Progress Against Malaria in Africa Is Real but Fragile

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Gideon Mendel For Action Aid / In Pictures / Corbis

A child sleeps under a mosquito net in the early morning scene in the Al-Khidmat Flood Relief Camp on the outskirts of Thatta, Pakistan, September 23, 2010.

On this past Monday, April 25 — World Malaria Day — the news from Africa was good.

Over the past decade, 11 African countries have seen the number of confirmed malaria cases, malaria-related hospital admissions or deaths drop by more than 50%, according to 2009 data. When 2010 figures become available we expect to see similar progress in even more countries.

The good news stems in part from the fact that approximately three-quarters of the people at risk of contracting malaria in Africa, which bears the disease's heaviest burden of death and debilitating illness, were using insecticide-treated mosquito nets by the end of 2010. That suggests that the goal of protecting the whole of Africa's population with bed nets and effectively preventing the fevers and crushing headaches of malaria appears within reach.

More welcome news: global deaths from malaria have fallen from nearly a million a year in 2000 to 781,000 in 2009. But even while we mark what may be a turning point in our effort to eradicate the disease, we cannot overestimate our progress. It is fragile.

Malaria continues to exact a great toll, killing three-quarters of a million people a year, more than 90% in Africa, which accounts for about one in six child deaths. The consequences of losing our focus now would be deadly. Mosquito bed nets last about three years, and a failure to replace the more than 300 million nets blanketing Africa over the coming three years could lead to resurgent malaria illness and deaths. Just this past year, Zambia faced a resurgence of malaria in a few provinces when mosquito nets were not replaced in time. Deaths and illness increased within months. Rapid action to address this increase has since been taken by the Zambian government, together with the World Bank, U.N. Foundation, Bill and Melinda Gates Foundation, Stanbic Bank, the African Leaders Malaria Alliance (ALMA), and the U.N. Special Envoy's Office.

While funding is important, it is really the partnerships that have been built with citizens, governments, and health-care providers as well as the increasing reliance on and use of science, technology and the body of medical evidence that can accelerate progress in this area. For instance, beyond the wide distribution of mosquito nets, ending malaria deaths will require making sure that effective diagnosis and timely treatment become available to every patient. Health authorities need to keep better track of where malaria still exists and which drugs produce the best health outcomes. We want funding to be targeted and effective, not a simple throwing of money at the problem.

In the wake of the global financial crisis, we face difficult choices with limited resources. Liberia, for one, has made it a priority to end deaths from malaria above many other pressing needs, for both health and economic reasons. As a result, Liberia is on track to protect its entire population by year's end. But Liberia is not alone. Thirty-nine African countries have united against the disease under ALMA, chaired by Tanzanian President Jakaya Kikwete. This cooperation is the only way we can overcome the disease. No country is an island when it comes to malaria; mosquitoes do not respect borders.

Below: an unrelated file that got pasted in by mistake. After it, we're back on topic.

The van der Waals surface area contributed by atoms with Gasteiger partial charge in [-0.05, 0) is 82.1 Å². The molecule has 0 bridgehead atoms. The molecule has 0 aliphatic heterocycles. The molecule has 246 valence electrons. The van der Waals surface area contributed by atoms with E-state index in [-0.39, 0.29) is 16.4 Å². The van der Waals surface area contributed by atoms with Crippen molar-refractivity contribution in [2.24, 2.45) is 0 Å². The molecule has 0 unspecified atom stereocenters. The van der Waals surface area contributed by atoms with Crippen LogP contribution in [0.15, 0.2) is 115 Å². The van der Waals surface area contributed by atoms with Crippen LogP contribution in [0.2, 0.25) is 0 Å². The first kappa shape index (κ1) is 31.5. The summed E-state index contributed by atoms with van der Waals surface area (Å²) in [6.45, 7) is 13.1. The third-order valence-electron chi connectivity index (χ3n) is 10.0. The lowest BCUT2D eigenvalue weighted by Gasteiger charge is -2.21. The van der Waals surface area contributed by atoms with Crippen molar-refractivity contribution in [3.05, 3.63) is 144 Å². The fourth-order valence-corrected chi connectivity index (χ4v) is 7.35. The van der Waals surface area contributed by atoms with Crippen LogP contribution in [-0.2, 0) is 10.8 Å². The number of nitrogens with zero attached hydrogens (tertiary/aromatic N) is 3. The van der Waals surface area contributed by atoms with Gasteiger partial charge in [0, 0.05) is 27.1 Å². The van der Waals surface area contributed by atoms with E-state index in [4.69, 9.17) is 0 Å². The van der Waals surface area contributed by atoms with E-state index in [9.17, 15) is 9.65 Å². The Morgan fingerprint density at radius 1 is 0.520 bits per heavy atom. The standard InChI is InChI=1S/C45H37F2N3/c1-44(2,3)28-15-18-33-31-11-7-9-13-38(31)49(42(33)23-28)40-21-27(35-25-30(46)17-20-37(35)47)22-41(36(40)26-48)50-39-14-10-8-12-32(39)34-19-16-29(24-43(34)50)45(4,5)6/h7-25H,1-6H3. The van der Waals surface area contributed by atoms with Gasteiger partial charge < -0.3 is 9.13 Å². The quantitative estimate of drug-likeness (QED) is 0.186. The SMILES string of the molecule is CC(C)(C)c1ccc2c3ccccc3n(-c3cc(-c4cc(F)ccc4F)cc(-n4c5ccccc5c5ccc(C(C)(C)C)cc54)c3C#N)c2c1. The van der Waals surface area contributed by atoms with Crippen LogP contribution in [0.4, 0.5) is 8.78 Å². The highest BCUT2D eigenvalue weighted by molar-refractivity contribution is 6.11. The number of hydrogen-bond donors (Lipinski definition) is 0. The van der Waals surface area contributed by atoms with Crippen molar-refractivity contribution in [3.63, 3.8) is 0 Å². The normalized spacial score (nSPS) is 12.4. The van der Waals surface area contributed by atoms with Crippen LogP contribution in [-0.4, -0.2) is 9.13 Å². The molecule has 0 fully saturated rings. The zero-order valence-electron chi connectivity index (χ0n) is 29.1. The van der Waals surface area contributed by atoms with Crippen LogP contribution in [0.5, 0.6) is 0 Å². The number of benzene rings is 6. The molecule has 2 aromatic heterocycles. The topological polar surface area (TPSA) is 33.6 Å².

In mobilizing the money, the bed nets and the treatment, and in strengthening supply chains for lifesaving medicines, our bedrock guiding principle must be stronger accountability. ALMA's flagship accountability initiative is a simple tool, commonly employed in the private sector: a scorecard.

Currently under development with our partners in the Roll Back Malaria Partnership, the scorecard will track progress, identify what is working and what is not and highlight where intervention is required. We will further expand the use of new technology platforms, such as texting and Twitter, to reach hundreds of millions of people to create positive pressure at all levels, and to encourage demand for transparency, accountability and results by citizens.

Africa's partners, including the World Bank, are committed to ending deaths from malaria. In 2010, the Bank pledged $200 million to anti-malaria efforts in Africa, largely to provide bed nets to families in the Democratic Republic of Congo, Ethiopia, Ghana, Kenya, Mozambique, Sierra Leone and Zambia. This helped to close emergency gaps. Consistent with the priorities of African countries, we expect new financing, mobilized from the latest replenishment of the International Development Association, the Bank's fund for the poorest countries, to be committed to the fight against malaria, including through our work on helping African countries build stronger health systems.

So as we take inspiration this week from African countries that now have malaria in retreat, we also need to recommit to finish the job. Allowing hard-won gains to be reversed cannot be an option.

Zoellick is president of the World Bank Group. Sirleaf is President of Liberia and the incoming chair of the African Leaders Malaria Alliance, whose members — African heads of state and government — are working to end malaria-related deaths in Africa.